We humans take a lot of pride in our brains and our supposed ‘dominance’ over the other creatures on Earth. But the animal kingdom is full of brainy creatures who would surely blow even the smartest humans away with their intelligence and skills if we gave them the chance. Case in point: think dancing, cheating and sleight-of-hand are human inventions, exclusive to Homo sapiens? Think again. Get ready to marvel at some of the smartest animals on the planet – some of which will surprise you!
Dogs are as smart as toddlers
There’s a reason dogs are man’s best friend. Not only are they adorable, they’re also very smart. They have emotions, they learn tricks, they recognise their owners, they can sense others’ feelings – and that’s not even all of the clever things dogs can do. According to Live Science, they’re as smart as a two-year-old child. “The finding is based on a language development test, revealing average dogs can learn 165 words (similar to a two-year-old child), including signals and gestures, and dogs in the top 20% in intelligence can learn 250 words,” says the Live Science article. “While dogs ranked with two year olds in language, they would trump a three- or four-year-old in basic arithmetic, [Stanley Coren, a canine expert and professor emeritus at the University of British Columbia] found. In terms of social smarts, our drooling furballs fare even better.”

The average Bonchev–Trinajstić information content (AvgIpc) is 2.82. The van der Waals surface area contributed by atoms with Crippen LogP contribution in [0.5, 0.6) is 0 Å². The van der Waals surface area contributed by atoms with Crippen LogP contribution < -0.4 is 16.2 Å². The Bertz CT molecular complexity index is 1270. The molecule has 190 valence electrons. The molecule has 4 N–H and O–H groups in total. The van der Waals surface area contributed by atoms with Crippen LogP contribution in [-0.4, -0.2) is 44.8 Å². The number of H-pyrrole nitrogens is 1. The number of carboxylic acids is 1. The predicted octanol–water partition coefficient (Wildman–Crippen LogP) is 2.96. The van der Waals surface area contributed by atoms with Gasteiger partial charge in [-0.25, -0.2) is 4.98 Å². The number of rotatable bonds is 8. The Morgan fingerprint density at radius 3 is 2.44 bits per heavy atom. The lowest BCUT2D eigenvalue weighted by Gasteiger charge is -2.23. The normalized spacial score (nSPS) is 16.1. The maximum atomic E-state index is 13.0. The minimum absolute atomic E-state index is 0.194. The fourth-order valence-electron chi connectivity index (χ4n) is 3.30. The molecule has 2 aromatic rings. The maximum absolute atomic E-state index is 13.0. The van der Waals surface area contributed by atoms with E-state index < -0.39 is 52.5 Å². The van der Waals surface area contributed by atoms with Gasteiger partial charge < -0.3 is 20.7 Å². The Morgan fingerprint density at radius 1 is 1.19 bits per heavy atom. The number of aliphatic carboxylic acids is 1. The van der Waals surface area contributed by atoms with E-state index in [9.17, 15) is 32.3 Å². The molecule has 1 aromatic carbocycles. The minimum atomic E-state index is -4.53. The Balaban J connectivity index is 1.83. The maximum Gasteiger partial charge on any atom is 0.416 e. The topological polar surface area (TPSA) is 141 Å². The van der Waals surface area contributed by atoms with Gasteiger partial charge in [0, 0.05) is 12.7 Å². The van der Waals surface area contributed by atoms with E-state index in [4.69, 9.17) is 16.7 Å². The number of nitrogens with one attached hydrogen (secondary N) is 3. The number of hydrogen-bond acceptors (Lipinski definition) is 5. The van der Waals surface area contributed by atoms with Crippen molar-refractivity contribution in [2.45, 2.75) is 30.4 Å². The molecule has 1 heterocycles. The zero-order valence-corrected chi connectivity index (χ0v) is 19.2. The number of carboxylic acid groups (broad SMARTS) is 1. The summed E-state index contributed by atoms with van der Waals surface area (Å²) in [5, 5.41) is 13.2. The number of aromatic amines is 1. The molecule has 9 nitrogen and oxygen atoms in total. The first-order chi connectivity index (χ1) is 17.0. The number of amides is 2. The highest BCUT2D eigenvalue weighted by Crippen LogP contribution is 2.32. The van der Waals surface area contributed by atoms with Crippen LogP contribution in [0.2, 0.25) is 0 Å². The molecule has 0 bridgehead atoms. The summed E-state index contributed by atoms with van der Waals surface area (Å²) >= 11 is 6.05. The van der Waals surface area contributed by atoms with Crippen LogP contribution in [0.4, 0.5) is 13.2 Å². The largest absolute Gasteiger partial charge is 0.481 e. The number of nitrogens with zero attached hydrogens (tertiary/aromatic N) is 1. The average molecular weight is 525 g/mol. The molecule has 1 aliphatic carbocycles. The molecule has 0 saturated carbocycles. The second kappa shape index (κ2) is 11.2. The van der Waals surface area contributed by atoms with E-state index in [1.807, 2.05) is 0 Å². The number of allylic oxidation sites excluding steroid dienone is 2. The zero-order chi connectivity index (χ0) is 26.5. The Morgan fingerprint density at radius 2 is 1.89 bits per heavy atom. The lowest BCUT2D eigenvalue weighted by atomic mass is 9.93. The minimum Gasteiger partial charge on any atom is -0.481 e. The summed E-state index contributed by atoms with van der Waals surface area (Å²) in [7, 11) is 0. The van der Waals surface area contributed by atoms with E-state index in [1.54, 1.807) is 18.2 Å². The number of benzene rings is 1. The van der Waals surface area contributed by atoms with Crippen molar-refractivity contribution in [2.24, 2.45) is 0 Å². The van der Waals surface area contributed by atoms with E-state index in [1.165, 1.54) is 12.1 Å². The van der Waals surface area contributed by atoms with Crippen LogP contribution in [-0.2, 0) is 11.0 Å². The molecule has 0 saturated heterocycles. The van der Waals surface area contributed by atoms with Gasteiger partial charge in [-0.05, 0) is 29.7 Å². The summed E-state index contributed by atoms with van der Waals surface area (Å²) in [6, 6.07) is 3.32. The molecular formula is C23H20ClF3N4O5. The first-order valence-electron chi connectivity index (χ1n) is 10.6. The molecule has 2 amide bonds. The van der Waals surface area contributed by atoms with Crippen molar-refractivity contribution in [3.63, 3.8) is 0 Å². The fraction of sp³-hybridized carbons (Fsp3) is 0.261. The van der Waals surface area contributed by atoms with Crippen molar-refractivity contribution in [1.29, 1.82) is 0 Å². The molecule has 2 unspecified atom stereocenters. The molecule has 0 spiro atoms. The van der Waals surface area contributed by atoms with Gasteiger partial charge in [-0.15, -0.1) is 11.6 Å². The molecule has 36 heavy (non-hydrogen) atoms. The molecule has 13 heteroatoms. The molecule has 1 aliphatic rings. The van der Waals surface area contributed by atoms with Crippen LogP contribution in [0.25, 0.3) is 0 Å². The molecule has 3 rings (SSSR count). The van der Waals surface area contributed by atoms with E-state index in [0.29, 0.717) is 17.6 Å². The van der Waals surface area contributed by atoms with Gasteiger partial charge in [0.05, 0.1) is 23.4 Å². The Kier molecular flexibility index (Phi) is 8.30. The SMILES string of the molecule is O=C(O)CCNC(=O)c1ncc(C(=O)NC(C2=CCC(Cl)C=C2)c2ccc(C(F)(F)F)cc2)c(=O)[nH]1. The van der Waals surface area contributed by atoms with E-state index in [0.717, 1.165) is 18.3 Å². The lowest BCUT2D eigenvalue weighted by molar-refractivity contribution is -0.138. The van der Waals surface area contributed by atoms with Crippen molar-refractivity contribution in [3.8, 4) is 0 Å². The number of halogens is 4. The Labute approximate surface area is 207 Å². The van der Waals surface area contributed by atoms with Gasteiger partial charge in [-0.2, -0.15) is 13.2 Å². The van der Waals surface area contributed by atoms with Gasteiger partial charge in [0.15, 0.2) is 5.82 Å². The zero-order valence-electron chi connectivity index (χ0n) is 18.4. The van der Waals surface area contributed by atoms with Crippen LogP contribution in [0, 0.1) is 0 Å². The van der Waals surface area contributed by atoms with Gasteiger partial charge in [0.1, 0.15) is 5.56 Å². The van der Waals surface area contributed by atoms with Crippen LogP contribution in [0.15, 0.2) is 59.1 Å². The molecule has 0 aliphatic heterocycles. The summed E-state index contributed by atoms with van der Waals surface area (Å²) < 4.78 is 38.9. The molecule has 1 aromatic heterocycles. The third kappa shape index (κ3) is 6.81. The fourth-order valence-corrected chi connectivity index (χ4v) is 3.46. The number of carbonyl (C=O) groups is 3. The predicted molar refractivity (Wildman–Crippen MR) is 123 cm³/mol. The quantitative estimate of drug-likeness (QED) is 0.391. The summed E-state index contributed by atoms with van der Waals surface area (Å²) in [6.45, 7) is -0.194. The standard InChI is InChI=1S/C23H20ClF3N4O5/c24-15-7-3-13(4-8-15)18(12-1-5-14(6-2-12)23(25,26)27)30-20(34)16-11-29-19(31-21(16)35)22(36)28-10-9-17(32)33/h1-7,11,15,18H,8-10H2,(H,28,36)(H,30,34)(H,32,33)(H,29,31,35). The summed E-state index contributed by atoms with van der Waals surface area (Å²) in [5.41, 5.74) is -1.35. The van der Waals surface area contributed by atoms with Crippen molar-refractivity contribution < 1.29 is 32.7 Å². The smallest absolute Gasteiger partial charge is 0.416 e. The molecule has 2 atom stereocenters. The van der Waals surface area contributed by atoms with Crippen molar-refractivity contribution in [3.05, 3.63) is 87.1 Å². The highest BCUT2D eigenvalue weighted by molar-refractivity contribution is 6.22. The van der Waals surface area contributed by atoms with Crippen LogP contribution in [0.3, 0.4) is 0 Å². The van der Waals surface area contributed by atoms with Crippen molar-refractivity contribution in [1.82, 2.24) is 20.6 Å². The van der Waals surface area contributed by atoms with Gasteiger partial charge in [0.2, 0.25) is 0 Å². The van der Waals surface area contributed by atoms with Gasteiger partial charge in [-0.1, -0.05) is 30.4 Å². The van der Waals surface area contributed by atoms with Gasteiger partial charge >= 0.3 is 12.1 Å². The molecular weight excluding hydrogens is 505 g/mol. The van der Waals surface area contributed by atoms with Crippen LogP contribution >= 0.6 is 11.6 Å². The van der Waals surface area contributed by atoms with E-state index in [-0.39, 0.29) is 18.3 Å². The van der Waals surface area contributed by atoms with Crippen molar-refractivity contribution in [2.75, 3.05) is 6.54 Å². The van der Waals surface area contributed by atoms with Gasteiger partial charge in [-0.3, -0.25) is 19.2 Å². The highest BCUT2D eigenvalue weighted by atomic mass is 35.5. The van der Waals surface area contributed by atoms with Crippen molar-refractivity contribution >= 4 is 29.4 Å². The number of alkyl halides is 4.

OK, we know dogs are smart, so make sure you know how to train your puppy.
African Greys are as smart as a three-year-old
Besides being able to mimic humans, parrots can solve puzzles based on logical reasoning. According to Live Science, these parrots are as smart as a three-year-old child. “Parrots can draw conclusions about where to find a food reward not only from clues as to its location, but also from the absence of clues – an ability previously only seen in humans and other apes. “It suggests that Grey parrots have some understanding of causality and that they can use this to reason about the world,” study scientist Christian Schloegl, a researcher at the University of Vienna, told Live Science.”